The state also breaks down vaccination by race/ethnicity and gender. Since the department reports that about 31% of the race/ethnicity data is unknown, that data is still a work in progress.
The data does show that women have an edge when it comes to receiving the vaccine. The gap is wider between age groups younger than 70, which could say more about the fields of vaccine eligibility than a split in the desire to get vaccinated. These gaps range from 63% women to 36% men among 30- to 39-year-olds, to 70% women and 29% men among 16- to 29-year-olds.
The gap shrinks after 70. It's 53% women to 46% men among 70- to 79-year-olds, and 57% women to 42% among individuals 80 and over.
More vaccines to come
Cox said last week that the state aimed to complete vaccinations for the 70-and-over age group in the coming weeks. State health department data and recent estimates by the Kem C. Gardner Policy Institute indicate that there are about 230,000 to 240,000 Utahns who fall under the 70-or-over category.
The rate of seniors vaccinated rose on Jan. 15 as many became eligible for the vaccine for the first time. About 27,622 Utahns above the age of 70 were vaccinated per week over the first three weeks after Jan. 15, according to data provided by the state health department.
If Utah maintained that rate for another three weeks, then roughly 181,075 Utahns 70 and older would be vaccinated through Feb. 26. That would account for roughly 75.4% to 78.7% of the estimated population. Keep in mind that Utah's vaccine supply grew during that three-week span between Jan. 15 and Feb. 5, and is expected to grow more in the coming weeks.
Cox on Thursday estimated that Utah's supply from manufacturers had moved from 33,000 per week to 42,000 to begin February. The state had some additional doses it got as a result of a deal with national pharmacy chains that were oversupplied doses in Utah, which meant at least some period of time with about 50,000 doses in a week.
"We anticipate we will continue to see these small increases each week," he said, noting these were projections and unofficial but could set the state up for "huge" spikes in how many vaccines the state receives weekly.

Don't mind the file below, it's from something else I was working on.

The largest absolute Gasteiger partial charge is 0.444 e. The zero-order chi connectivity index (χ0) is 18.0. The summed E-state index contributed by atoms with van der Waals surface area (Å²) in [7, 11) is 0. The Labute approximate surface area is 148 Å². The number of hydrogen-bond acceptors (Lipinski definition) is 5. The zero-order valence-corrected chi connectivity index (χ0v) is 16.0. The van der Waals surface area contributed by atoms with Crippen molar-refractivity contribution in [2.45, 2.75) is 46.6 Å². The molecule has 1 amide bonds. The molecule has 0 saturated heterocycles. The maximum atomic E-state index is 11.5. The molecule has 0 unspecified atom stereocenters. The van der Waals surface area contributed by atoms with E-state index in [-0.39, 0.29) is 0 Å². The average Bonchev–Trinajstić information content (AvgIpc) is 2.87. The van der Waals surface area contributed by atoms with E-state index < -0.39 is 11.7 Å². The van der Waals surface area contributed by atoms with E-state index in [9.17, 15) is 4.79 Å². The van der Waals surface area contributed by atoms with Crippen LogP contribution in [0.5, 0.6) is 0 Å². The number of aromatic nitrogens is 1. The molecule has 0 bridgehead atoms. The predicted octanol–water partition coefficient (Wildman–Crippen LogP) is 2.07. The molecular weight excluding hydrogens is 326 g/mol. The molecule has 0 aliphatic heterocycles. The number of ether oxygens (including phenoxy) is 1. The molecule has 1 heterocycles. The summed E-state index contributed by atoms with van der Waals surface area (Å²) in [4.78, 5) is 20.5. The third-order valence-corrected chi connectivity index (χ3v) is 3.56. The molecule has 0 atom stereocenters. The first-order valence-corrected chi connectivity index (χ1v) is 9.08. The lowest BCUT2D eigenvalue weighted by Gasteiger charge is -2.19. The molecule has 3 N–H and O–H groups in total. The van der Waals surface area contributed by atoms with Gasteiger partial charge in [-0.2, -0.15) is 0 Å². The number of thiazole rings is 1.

If the Johnson & Johnson vaccine is approved for use — which is expected — about 33,000 doses of the one-dose vaccine are expected to arrive in Utah per week by the beginning of March. Cox estimated that the state would receive over 130,000 first doses from all three manufacturers by then. If that comes to fruition, it would easily double the current delivery rate alone. He also estimated that rate would only continue to grow by April.
"To go from 33,000 a week to 130,000 (in March), and close to 150,000 to 200,000 weeks into April, just changes the ballgame for all of us," he continued. "That's what we're planning for. That's what we're preparing for."
Again, using health department data from Jan. 15 through Feb. 5, the state averaged roughly 7,254 new Utahns vaccinated per day over that three-week span. You can imagine that the number of new Utahns per day vaccinated improves if the number of doses delivered to the state every week continues to rise.
That's why the state also announced the next wave of people eligible for the vaccine during that briefing. Beginning March 1, anyone 65 or older plus anyone 18 or older with specific comorbidities will be eligible for the COVID-19 vaccine.
- Anyone who is a solid organ transplant recipient
- Anyone diagnosed with non-hematologic cancer within the past one year (excluding basal and squamous cell cancer diagnoses) or hematologic cancer diagnosed within the past five years
- Anyone with chronic heart disease, such as chronic heart failure, ischaemic heart disease and severe valve or congenital heart disease
- Anyone with chronic respiratory disease, which is defined as having severe chronic obstructive pulmonary disease, fibrosing lung disease, bronchiectasis or cystic fibrosis
- Anyone with uncontrolled diabetes, which is defined by patients with an A1c of 9.0 or higher
- Anyone with severe kidney disease, such as being on dialysis or diagnosed with stage 4 or 5 chronic kidney disease